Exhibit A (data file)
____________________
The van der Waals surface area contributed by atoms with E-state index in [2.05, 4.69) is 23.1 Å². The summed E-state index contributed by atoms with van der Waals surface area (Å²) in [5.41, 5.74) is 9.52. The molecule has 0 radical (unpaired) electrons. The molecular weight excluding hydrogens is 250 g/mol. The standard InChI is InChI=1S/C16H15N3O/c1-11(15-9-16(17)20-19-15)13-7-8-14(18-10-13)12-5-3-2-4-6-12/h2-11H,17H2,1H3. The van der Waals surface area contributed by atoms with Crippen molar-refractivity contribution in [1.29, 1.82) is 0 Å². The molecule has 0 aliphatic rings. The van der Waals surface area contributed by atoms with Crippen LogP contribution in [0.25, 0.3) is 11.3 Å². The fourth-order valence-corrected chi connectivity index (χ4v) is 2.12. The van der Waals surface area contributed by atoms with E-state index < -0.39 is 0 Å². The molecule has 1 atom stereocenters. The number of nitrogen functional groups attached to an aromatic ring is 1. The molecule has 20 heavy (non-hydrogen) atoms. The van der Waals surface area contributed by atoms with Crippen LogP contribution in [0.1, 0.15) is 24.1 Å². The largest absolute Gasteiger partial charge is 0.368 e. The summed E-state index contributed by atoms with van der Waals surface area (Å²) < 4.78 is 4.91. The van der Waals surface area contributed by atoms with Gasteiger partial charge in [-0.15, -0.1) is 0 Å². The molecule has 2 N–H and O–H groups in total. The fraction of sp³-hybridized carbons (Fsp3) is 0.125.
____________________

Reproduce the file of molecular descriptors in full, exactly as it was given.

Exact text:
The van der Waals surface area contributed by atoms with E-state index in [2.05, 4.69) is 23.1 Å². The summed E-state index contributed by atoms with van der Waals surface area (Å²) in [5.41, 5.74) is 9.52. The molecule has 0 radical (unpaired) electrons. The molecular weight excluding hydrogens is 250 g/mol. The standard InChI is InChI=1S/C16H15N3O/c1-11(15-9-16(17)20-19-15)13-7-8-14(18-10-13)12-5-3-2-4-6-12/h2-11H,17H2,1H3. The van der Waals surface area contributed by atoms with Crippen molar-refractivity contribution in [1.29, 1.82) is 0 Å². The molecule has 0 aliphatic rings. The van der Waals surface area contributed by atoms with Crippen LogP contribution in [0.25, 0.3) is 11.3 Å². The fourth-order valence-corrected chi connectivity index (χ4v) is 2.12. The van der Waals surface area contributed by atoms with E-state index < -0.39 is 0 Å². The molecule has 1 atom stereocenters. The number of nitrogen functional groups attached to an aromatic ring is 1. The molecule has 20 heavy (non-hydrogen) atoms. The van der Waals surface area contributed by atoms with Crippen LogP contribution in [0.1, 0.15) is 24.1 Å². The largest absolute Gasteiger partial charge is 0.368 e. The summed E-state index contributed by atoms with van der Waals surface area (Å²) < 4.78 is 4.91. The van der Waals surface area contributed by atoms with Gasteiger partial charge in [-0.15, -0.1) is 0 Å². The molecule has 2 N–H and O–H groups in total. The fraction of sp³-hybridized carbons (Fsp3) is 0.125.